If the fall sports season was any sort of indication, the Brownstown Central girls basketball team was going to have a very loud fan section following them around this winter.
Whether it was the Owen Valley sectional — a familiar two-hour drive to most from Brownstown — the Greencastle regional, another two-hour trek, or the Jeffersonville semistate, the Braves weren’t going anywhere without the support of their community.
Saturday’s semistate game between two, old Mid-Southern Conference and sectional rivals showcased some of the best things about high school sports. While the result wasn’t what anyone from Brownstown wanted, the experience is one players, coaches and fans will hang onto for years.
At least until the Braves make another run to Bankers Life Fieldhouse.
The support was not lost on anyone involved with the Braves’ girls basketball team, marveling at the sheer numbers of people spending countless hours in the car just to come see them play.
Maybe part of the reason fans were so excited to see the Braves play this season was how hard they worked. Even after the 57-42 semistate loss, Brownstown Central coach Brandon Allman recounted all the times people from the community remarked at how much effort his team displayed game in and game out.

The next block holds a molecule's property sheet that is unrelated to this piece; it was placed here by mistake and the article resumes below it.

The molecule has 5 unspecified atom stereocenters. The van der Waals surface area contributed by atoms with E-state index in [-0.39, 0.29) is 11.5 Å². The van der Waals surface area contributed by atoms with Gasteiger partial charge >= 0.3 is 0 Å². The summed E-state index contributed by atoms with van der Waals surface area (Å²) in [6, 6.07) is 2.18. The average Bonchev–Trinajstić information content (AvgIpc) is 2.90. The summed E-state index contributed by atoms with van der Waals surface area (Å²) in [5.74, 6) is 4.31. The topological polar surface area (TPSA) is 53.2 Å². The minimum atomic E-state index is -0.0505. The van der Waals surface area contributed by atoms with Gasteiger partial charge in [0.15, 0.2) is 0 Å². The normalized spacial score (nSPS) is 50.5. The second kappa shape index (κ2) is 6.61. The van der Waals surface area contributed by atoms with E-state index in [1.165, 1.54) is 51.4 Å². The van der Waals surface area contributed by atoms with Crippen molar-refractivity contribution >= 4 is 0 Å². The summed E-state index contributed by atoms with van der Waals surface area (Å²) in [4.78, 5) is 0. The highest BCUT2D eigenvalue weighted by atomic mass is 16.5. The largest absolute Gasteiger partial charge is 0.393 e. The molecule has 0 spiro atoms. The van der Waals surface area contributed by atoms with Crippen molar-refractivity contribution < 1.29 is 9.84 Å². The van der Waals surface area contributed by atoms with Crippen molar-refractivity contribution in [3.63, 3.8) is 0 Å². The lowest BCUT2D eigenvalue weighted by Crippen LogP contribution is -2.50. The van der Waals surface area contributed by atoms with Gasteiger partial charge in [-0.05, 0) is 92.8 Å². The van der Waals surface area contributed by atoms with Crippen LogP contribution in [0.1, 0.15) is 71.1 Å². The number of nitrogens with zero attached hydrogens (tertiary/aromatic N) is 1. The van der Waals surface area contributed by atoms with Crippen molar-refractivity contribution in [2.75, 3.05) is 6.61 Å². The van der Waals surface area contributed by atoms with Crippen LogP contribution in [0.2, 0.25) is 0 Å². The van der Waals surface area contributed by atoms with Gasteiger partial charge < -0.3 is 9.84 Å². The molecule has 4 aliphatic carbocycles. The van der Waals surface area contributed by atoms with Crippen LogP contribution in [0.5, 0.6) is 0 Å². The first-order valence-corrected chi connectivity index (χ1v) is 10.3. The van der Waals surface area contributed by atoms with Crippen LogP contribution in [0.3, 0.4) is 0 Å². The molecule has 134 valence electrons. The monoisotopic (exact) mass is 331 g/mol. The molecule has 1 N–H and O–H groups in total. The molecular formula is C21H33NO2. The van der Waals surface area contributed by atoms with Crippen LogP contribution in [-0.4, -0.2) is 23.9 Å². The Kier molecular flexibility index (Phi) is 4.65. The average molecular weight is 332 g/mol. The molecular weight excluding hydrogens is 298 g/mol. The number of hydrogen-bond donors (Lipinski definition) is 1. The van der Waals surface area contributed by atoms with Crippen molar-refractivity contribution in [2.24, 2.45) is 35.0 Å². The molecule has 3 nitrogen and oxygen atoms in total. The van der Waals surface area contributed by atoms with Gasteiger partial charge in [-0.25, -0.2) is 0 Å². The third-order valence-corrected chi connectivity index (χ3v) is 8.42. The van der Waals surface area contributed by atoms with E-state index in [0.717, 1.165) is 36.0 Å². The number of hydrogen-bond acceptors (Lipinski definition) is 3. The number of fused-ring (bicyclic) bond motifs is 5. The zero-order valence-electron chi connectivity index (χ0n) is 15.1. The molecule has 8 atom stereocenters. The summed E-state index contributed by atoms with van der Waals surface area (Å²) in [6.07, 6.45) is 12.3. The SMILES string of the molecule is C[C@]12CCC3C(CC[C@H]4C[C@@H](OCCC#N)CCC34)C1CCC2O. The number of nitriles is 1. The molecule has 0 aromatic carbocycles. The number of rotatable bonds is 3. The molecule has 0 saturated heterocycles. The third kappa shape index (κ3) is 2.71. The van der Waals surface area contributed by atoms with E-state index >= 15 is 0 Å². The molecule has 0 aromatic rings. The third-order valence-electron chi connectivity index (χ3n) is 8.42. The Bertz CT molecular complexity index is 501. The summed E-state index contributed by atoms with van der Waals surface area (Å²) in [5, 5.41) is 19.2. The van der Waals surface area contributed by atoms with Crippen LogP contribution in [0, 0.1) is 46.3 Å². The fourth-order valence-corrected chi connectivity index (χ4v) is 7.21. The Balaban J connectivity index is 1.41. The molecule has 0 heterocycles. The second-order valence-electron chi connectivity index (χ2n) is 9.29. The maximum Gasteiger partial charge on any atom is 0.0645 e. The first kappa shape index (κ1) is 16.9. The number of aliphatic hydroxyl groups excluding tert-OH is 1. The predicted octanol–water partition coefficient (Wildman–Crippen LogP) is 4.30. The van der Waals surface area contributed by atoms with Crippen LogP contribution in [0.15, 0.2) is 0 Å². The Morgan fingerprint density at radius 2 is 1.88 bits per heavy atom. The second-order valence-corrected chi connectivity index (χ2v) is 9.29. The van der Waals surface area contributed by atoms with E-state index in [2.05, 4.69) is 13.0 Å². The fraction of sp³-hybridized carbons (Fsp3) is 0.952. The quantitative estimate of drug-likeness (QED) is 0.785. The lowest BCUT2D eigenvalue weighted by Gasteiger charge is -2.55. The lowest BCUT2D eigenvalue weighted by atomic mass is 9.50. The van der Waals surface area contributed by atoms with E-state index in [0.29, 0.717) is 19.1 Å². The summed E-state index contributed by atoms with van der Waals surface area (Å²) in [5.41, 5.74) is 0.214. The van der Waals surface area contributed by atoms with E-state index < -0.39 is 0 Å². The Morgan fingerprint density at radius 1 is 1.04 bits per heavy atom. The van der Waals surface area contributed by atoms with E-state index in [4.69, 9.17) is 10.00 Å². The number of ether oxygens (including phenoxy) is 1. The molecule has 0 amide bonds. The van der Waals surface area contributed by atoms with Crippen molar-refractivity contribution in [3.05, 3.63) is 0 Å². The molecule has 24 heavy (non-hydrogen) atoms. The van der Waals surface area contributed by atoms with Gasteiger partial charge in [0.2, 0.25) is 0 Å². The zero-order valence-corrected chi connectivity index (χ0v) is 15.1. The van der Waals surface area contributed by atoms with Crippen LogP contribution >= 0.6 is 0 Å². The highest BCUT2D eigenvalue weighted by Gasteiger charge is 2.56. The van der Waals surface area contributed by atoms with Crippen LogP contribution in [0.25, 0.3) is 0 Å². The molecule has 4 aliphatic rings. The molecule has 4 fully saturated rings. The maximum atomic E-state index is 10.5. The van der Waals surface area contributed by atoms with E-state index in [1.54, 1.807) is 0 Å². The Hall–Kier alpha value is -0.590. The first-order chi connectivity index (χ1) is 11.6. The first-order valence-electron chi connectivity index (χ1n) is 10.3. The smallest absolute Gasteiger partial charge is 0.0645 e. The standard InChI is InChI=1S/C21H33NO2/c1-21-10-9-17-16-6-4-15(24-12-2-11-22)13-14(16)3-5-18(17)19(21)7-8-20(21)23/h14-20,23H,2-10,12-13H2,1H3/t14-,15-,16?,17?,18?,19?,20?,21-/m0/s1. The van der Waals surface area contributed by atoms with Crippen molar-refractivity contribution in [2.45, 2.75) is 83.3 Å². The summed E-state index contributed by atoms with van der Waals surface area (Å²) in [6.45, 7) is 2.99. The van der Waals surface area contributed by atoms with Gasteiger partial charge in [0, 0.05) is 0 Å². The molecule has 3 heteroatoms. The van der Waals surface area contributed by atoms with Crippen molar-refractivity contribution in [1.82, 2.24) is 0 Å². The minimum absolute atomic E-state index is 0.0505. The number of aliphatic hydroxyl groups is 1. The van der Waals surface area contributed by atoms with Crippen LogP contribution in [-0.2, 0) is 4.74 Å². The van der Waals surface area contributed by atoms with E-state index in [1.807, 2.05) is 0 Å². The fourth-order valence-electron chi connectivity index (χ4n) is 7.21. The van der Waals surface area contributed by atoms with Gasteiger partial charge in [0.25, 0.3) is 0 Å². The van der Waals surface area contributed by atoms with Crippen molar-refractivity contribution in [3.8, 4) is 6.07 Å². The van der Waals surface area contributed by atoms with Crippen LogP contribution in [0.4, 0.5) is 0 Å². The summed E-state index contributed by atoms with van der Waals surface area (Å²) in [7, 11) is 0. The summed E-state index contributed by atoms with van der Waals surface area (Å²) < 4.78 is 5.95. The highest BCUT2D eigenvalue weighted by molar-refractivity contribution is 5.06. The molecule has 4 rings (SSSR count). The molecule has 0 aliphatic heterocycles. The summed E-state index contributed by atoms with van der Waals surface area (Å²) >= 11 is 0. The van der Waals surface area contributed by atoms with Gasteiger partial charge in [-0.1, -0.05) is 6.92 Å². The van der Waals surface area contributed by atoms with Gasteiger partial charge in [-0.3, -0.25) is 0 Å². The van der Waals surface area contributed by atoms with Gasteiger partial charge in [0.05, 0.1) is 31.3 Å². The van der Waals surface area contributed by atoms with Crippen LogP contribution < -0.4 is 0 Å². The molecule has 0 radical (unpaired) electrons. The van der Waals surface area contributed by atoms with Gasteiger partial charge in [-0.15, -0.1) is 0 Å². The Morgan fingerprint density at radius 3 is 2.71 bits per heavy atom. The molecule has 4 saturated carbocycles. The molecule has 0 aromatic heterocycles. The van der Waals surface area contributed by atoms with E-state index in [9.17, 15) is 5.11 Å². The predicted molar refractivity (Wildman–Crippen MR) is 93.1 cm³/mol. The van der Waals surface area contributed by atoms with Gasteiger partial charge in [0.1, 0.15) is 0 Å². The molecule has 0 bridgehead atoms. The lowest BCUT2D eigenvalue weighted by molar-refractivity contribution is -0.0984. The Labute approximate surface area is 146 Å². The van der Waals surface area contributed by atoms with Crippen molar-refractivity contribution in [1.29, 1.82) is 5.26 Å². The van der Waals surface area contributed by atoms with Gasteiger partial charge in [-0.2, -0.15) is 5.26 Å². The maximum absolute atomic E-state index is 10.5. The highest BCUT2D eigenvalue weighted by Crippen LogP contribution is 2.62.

“When you put teams on the floor there that play their tail ends off … people love to watch these girls play,” Allman said. “That’s all you ask for as a coach and that’s all you can ask for out of your players.”
Fans from all four schools competing at the Jeffersonville semistate lined up to get into the gym long before the doors ever opened at noon.
Yet, even if Brownstown, Salem, Bedford and Indianapolis all had fans in their sections, it was hard not notice just how much red and black as well as yellow and black were in the stands.
Both MSC teams filled up their lower level bleachers, overflowed their upper level sections and packed what was left of the neutral section at the east end of the gym.
Both teams struggled to hear their own teammates on the floor let alone hear the orders barked from their coaches.
It’s that kind of raucous atmosphere that makes high school sports — especially basketball — so much fun to be a part of.
“That’s basketball at its finest right there,” Allman said. “You had two programs that packed the house, and you just can’t say enough about our community and the support that we get, the support we’ve had and the support we’ll continue to get.”